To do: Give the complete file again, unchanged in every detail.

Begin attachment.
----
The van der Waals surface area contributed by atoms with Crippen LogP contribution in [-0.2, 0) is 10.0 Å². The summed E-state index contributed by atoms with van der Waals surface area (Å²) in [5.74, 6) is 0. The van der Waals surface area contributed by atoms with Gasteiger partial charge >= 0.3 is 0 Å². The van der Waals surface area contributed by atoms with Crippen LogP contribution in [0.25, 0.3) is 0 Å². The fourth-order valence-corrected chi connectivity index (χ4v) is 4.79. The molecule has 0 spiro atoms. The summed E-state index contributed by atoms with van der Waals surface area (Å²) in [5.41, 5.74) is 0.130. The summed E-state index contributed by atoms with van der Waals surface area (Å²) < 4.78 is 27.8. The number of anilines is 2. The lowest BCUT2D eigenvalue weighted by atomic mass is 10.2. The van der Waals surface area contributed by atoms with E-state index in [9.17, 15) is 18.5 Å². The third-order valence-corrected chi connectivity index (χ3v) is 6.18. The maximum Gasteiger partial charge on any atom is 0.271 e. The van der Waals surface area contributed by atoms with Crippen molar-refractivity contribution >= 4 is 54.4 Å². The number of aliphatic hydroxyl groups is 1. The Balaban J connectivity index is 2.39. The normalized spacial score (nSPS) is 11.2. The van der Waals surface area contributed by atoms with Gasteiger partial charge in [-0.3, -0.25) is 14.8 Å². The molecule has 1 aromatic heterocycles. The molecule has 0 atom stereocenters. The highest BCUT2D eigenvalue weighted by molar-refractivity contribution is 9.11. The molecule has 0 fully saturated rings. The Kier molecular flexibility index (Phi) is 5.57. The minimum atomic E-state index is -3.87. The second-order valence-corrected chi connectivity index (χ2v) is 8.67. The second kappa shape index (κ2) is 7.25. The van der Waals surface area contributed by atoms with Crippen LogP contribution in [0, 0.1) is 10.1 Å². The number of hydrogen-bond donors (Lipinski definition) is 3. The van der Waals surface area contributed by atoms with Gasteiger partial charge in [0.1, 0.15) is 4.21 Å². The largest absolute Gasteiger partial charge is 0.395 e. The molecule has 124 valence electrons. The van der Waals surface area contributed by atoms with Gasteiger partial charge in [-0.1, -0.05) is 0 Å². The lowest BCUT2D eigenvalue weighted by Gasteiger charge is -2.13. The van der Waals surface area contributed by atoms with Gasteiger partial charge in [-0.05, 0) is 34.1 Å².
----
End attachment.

The van der Waals surface area contributed by atoms with Crippen LogP contribution in [-0.2, 0) is 10.0 Å². The summed E-state index contributed by atoms with van der Waals surface area (Å²) in [5.74, 6) is 0. The van der Waals surface area contributed by atoms with Gasteiger partial charge >= 0.3 is 0 Å². The van der Waals surface area contributed by atoms with Crippen LogP contribution in [0.25, 0.3) is 0 Å². The fourth-order valence-corrected chi connectivity index (χ4v) is 4.79. The molecule has 0 spiro atoms. The summed E-state index contributed by atoms with van der Waals surface area (Å²) in [5.41, 5.74) is 0.130. The summed E-state index contributed by atoms with van der Waals surface area (Å²) < 4.78 is 27.8. The number of anilines is 2. The lowest BCUT2D eigenvalue weighted by atomic mass is 10.2. The van der Waals surface area contributed by atoms with E-state index in [9.17, 15) is 18.5 Å². The third-order valence-corrected chi connectivity index (χ3v) is 6.18. The maximum Gasteiger partial charge on any atom is 0.271 e. The van der Waals surface area contributed by atoms with Crippen molar-refractivity contribution >= 4 is 54.4 Å². The number of aliphatic hydroxyl groups is 1. The Balaban J connectivity index is 2.39. The normalized spacial score (nSPS) is 11.2. The van der Waals surface area contributed by atoms with Gasteiger partial charge in [-0.3, -0.25) is 14.8 Å². The molecule has 1 aromatic heterocycles. The molecule has 0 atom stereocenters. The highest BCUT2D eigenvalue weighted by molar-refractivity contribution is 9.11. The molecule has 0 fully saturated rings. The Kier molecular flexibility index (Phi) is 5.57. The minimum atomic E-state index is -3.87. The second-order valence-corrected chi connectivity index (χ2v) is 8.67. The second kappa shape index (κ2) is 7.25. The van der Waals surface area contributed by atoms with Crippen LogP contribution in [0, 0.1) is 10.1 Å². The number of hydrogen-bond donors (Lipinski definition) is 3. The van der Waals surface area contributed by atoms with Gasteiger partial charge in [0.1, 0.15) is 4.21 Å². The largest absolute Gasteiger partial charge is 0.395 e. The molecule has 124 valence electrons. The van der Waals surface area contributed by atoms with Gasteiger partial charge in [-0.1, -0.05) is 0 Å². The lowest BCUT2D eigenvalue weighted by Gasteiger charge is -2.13. The van der Waals surface area contributed by atoms with Gasteiger partial charge in [-0.05, 0) is 34.1 Å².